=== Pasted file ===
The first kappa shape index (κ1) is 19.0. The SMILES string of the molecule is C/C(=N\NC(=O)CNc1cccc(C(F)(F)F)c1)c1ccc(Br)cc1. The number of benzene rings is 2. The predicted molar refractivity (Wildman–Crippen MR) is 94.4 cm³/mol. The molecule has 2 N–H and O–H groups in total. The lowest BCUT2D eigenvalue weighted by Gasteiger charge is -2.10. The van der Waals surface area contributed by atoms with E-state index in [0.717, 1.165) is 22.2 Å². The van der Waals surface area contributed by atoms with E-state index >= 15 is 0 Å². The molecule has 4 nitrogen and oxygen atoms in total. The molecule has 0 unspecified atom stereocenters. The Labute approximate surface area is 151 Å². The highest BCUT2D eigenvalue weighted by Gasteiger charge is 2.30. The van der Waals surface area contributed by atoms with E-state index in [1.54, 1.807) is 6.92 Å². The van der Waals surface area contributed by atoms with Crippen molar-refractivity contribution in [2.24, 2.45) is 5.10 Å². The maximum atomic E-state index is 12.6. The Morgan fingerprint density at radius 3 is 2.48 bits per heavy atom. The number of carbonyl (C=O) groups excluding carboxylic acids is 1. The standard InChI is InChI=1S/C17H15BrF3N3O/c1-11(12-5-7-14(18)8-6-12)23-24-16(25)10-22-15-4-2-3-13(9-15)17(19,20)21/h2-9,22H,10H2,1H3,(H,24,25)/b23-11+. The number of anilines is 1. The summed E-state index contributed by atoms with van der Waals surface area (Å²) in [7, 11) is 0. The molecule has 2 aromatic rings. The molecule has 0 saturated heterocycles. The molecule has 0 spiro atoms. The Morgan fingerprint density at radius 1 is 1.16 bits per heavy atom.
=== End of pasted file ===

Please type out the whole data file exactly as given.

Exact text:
The first kappa shape index (κ1) is 19.0. The SMILES string of the molecule is C/C(=N\NC(=O)CNc1cccc(C(F)(F)F)c1)c1ccc(Br)cc1. The number of benzene rings is 2. The predicted molar refractivity (Wildman–Crippen MR) is 94.4 cm³/mol. The molecule has 2 N–H and O–H groups in total. The lowest BCUT2D eigenvalue weighted by Gasteiger charge is -2.10. The van der Waals surface area contributed by atoms with E-state index in [0.717, 1.165) is 22.2 Å². The van der Waals surface area contributed by atoms with E-state index >= 15 is 0 Å². The molecule has 4 nitrogen and oxygen atoms in total. The molecule has 0 unspecified atom stereocenters. The Labute approximate surface area is 151 Å². The highest BCUT2D eigenvalue weighted by Gasteiger charge is 2.30. The van der Waals surface area contributed by atoms with E-state index in [1.54, 1.807) is 6.92 Å². The van der Waals surface area contributed by atoms with Crippen molar-refractivity contribution in [2.24, 2.45) is 5.10 Å². The maximum atomic E-state index is 12.6. The Morgan fingerprint density at radius 3 is 2.48 bits per heavy atom. The number of carbonyl (C=O) groups excluding carboxylic acids is 1. The standard InChI is InChI=1S/C17H15BrF3N3O/c1-11(12-5-7-14(18)8-6-12)23-24-16(25)10-22-15-4-2-3-13(9-15)17(19,20)21/h2-9,22H,10H2,1H3,(H,24,25)/b23-11+. The number of anilines is 1. The summed E-state index contributed by atoms with van der Waals surface area (Å²) in [7, 11) is 0. The molecule has 2 aromatic rings. The molecule has 0 saturated heterocycles. The molecule has 0 spiro atoms. The Morgan fingerprint density at radius 1 is 1.16 bits per heavy atom.